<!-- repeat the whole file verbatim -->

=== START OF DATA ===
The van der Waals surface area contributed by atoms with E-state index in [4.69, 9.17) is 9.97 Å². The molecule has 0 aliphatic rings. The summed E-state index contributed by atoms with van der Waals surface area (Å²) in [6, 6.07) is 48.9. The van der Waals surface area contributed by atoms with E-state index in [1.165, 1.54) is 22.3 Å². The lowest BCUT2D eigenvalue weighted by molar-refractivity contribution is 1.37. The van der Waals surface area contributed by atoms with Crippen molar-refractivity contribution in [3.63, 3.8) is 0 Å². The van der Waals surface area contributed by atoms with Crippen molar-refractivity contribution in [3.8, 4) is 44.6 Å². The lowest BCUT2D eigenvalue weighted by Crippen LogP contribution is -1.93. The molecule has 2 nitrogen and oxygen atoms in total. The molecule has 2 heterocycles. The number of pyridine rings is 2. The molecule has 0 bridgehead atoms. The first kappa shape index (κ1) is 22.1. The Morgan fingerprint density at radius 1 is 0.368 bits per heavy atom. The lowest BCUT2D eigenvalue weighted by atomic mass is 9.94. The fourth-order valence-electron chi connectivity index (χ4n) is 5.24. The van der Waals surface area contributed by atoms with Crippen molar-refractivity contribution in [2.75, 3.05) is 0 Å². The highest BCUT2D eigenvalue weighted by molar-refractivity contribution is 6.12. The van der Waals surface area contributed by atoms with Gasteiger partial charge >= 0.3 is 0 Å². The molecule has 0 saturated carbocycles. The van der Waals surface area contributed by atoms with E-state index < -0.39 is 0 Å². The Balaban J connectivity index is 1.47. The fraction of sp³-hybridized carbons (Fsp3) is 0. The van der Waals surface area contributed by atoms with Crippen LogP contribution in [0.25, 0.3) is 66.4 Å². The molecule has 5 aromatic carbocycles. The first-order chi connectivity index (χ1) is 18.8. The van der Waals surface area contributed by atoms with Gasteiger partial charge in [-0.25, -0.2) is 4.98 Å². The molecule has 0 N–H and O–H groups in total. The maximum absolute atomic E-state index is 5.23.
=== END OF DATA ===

The van der Waals surface area contributed by atoms with E-state index in [4.69, 9.17) is 9.97 Å². The molecule has 0 aliphatic rings. The summed E-state index contributed by atoms with van der Waals surface area (Å²) in [6, 6.07) is 48.9. The van der Waals surface area contributed by atoms with E-state index in [1.165, 1.54) is 22.3 Å². The lowest BCUT2D eigenvalue weighted by molar-refractivity contribution is 1.37. The van der Waals surface area contributed by atoms with Crippen molar-refractivity contribution in [3.63, 3.8) is 0 Å². The van der Waals surface area contributed by atoms with Crippen molar-refractivity contribution in [3.8, 4) is 44.6 Å². The lowest BCUT2D eigenvalue weighted by Crippen LogP contribution is -1.93. The molecule has 2 nitrogen and oxygen atoms in total. The molecule has 2 heterocycles. The number of pyridine rings is 2. The molecule has 0 bridgehead atoms. The first kappa shape index (κ1) is 22.1. The Morgan fingerprint density at radius 1 is 0.368 bits per heavy atom. The lowest BCUT2D eigenvalue weighted by atomic mass is 9.94. The fourth-order valence-electron chi connectivity index (χ4n) is 5.24. The van der Waals surface area contributed by atoms with Crippen molar-refractivity contribution in [2.75, 3.05) is 0 Å². The highest BCUT2D eigenvalue weighted by molar-refractivity contribution is 6.12. The van der Waals surface area contributed by atoms with Gasteiger partial charge >= 0.3 is 0 Å². The molecule has 0 saturated carbocycles. The van der Waals surface area contributed by atoms with E-state index < -0.39 is 0 Å². The Balaban J connectivity index is 1.47. The fraction of sp³-hybridized carbons (Fsp3) is 0. The van der Waals surface area contributed by atoms with Crippen LogP contribution in [0.25, 0.3) is 66.4 Å². The molecule has 5 aromatic carbocycles. The first-order chi connectivity index (χ1) is 18.8. The van der Waals surface area contributed by atoms with Gasteiger partial charge in [-0.25, -0.2) is 4.98 Å². The molecule has 0 N–H and O–H groups in total. The maximum absolute atomic E-state index is 5.23.